at Sam’s Saloon and Speakeasy

The spirit of Tom Lehrer hangs over this effort at cabaret musical comedy, but not the wit. Lehrer’s songs–cynical and sarcastic, Tin Pan Alley style black humor, as if Lenny Bruce teamed up with Lerner and Loewe–were welcome assaults on the bland conformism of their day, the prepsychedelic early 1960s; we could use some of that biting comedy in the yuppified 80s, and David Whitehouse and Andy Miller, whose songs form the spine of this brief show, seem willing to oblige. But the jokes are limp, the music undistinguished, and the framework in which the songs are presented hardly worth an audience’s time.

The plot, such as it is, tells of Winslow Hammersfell, a young commodities trader who, one day in October 1987, goes “pork belly up” (in the words of one of the script’s rare funny lines). The impact of last year’s market crash is exacerbated by Winslow’s involvement in an insider-trading scam–all of which, it seems, Winslow was lured into by his scheming, conspicuously consuming wife and her crooked lover. His life in ruins, Winslow goes off in search of work and finds, yes folks, America: an America populated by cute homeless alcoholics, earnest but unemployed middle-class parents, rabble-rousing young punk anarchists, and corrupt preacher-politicians (“Leave Uptown to the downtrodden,” spouts one streetwise demagogue in a timely reference to the Tribune’s series on antidevelopment activists). Winslow’s Candide-like odyssey leads to a final encounter with “The Spirit of the American Dream,” a tarted-up angel who advises that nothing matters anyway because, she sings, “A tisket, a tasket / We all end up in a casket.” Heavy, man.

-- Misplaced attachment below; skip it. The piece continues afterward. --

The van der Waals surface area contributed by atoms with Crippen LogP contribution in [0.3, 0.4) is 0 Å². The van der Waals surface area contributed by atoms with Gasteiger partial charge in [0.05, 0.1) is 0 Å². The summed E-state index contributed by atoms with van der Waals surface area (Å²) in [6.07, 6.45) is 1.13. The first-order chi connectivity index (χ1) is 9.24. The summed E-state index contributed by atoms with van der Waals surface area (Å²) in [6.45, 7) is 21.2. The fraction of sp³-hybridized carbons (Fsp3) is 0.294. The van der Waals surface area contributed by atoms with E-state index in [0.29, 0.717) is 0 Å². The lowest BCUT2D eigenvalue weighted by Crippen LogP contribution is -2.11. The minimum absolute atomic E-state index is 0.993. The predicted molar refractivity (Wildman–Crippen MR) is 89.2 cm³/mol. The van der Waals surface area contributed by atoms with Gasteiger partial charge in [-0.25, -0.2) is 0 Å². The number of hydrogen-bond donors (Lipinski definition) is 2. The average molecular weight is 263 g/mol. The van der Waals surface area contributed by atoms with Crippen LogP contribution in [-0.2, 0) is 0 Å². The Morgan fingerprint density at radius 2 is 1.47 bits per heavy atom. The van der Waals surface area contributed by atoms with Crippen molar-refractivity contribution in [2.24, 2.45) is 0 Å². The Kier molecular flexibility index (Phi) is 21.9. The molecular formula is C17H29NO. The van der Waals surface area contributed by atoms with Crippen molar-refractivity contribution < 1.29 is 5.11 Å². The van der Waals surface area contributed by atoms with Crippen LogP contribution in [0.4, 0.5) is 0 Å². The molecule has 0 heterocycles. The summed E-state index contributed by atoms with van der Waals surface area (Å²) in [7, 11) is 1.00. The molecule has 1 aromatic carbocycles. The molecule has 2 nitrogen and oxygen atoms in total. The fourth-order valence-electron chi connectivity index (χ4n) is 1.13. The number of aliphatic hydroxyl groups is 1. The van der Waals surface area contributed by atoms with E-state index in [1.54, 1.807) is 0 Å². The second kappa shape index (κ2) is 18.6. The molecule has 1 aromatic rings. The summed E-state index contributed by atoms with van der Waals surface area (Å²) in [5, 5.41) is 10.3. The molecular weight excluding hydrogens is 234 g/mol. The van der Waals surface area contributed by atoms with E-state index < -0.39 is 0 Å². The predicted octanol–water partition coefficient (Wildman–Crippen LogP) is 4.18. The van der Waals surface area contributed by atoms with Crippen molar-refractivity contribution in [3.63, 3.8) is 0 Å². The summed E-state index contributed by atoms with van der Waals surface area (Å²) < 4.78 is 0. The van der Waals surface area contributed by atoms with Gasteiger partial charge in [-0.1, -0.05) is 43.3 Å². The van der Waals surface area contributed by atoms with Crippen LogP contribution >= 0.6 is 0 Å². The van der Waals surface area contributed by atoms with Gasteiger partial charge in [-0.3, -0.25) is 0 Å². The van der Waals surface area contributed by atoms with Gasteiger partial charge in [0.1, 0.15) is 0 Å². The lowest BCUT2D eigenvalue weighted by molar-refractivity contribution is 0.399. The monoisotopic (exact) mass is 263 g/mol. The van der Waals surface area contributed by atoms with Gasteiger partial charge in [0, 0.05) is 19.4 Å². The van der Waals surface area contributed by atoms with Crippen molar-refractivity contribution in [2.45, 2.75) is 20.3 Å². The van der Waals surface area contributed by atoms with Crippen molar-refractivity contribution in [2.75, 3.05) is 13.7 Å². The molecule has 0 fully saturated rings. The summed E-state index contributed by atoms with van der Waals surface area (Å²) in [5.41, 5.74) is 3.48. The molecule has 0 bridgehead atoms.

The script, a collection of deliberately dumb gags strung together as loosely as possible (what plot there is falls by the wayside midway through the second act), is mostly just a hook on which to hang Whitehouse and Miller’s songs, a collection of numbers spoofing various aspects of the yuppie life-style. (Even “Crazy About You,” a gentle ode to parenthood by a happy young father, contains a rhyme about giving up Haagen-Dazs in favor of Lamaze.) Composer Whitehouse, who also plays piano, appropriates from a diverse range of styles–musical comedy, blues, Bach chorales, even a Brahmsian lullaby–but his compositional versatility is obscured by the insistent unmusicality of the actors’ raucous, tuneless singing. This in turn is matched by their klutzy dancing and general overeager amateurishness (David Presby with his kitschy mugging as Winslow is the worst offender in this regard). Indeed, except for Whitehouse’s energetic piano playing (though due to space restrictions he’s unfortunately seated off stage), amateurishness seems to be the guiding aesthetic behind the whole project–like a summer-camp counselors’ skit night, only at ten bucks a ticket. Now that’s a scam.

Art accompanying story in printed newspaper (not available in this archive): photo/Larry Zambello.